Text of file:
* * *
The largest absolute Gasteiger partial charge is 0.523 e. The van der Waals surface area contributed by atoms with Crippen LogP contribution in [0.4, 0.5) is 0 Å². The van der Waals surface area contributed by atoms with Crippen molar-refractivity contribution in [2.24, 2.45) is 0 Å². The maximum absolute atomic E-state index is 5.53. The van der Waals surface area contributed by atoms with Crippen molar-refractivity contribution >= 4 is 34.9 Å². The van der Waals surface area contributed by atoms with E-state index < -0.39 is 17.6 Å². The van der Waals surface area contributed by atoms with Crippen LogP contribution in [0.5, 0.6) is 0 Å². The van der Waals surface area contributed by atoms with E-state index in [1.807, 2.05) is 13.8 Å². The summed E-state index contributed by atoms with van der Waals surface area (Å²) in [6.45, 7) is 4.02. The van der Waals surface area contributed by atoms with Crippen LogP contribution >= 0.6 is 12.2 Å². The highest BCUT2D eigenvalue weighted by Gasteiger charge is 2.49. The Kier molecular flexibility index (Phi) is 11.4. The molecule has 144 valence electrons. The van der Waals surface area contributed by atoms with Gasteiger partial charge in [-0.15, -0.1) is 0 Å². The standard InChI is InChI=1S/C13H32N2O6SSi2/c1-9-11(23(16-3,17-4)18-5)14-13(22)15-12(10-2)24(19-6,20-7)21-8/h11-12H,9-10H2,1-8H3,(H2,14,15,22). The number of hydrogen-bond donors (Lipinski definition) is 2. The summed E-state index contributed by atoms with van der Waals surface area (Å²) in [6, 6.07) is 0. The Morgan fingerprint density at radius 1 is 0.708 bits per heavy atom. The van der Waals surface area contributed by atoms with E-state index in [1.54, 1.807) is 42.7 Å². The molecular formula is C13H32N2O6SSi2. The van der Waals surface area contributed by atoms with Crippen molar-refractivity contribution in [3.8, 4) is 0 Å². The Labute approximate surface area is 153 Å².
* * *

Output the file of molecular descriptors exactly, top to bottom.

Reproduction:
The largest absolute Gasteiger partial charge is 0.523 e. The van der Waals surface area contributed by atoms with Crippen LogP contribution in [0.4, 0.5) is 0 Å². The van der Waals surface area contributed by atoms with Crippen molar-refractivity contribution in [2.24, 2.45) is 0 Å². The maximum absolute atomic E-state index is 5.53. The van der Waals surface area contributed by atoms with Crippen molar-refractivity contribution >= 4 is 34.9 Å². The van der Waals surface area contributed by atoms with E-state index < -0.39 is 17.6 Å². The van der Waals surface area contributed by atoms with Crippen LogP contribution in [0.5, 0.6) is 0 Å². The van der Waals surface area contributed by atoms with E-state index in [1.807, 2.05) is 13.8 Å². The summed E-state index contributed by atoms with van der Waals surface area (Å²) in [6.45, 7) is 4.02. The van der Waals surface area contributed by atoms with Crippen LogP contribution >= 0.6 is 12.2 Å². The highest BCUT2D eigenvalue weighted by Gasteiger charge is 2.49. The Kier molecular flexibility index (Phi) is 11.4. The molecule has 144 valence electrons. The van der Waals surface area contributed by atoms with Gasteiger partial charge in [-0.15, -0.1) is 0 Å². The standard InChI is InChI=1S/C13H32N2O6SSi2/c1-9-11(23(16-3,17-4)18-5)14-13(22)15-12(10-2)24(19-6,20-7)21-8/h11-12H,9-10H2,1-8H3,(H2,14,15,22). The number of hydrogen-bond donors (Lipinski definition) is 2. The summed E-state index contributed by atoms with van der Waals surface area (Å²) in [6, 6.07) is 0. The Morgan fingerprint density at radius 1 is 0.708 bits per heavy atom. The van der Waals surface area contributed by atoms with E-state index in [1.54, 1.807) is 42.7 Å². The molecular formula is C13H32N2O6SSi2. The van der Waals surface area contributed by atoms with Crippen molar-refractivity contribution in [3.8, 4) is 0 Å². The Labute approximate surface area is 153 Å².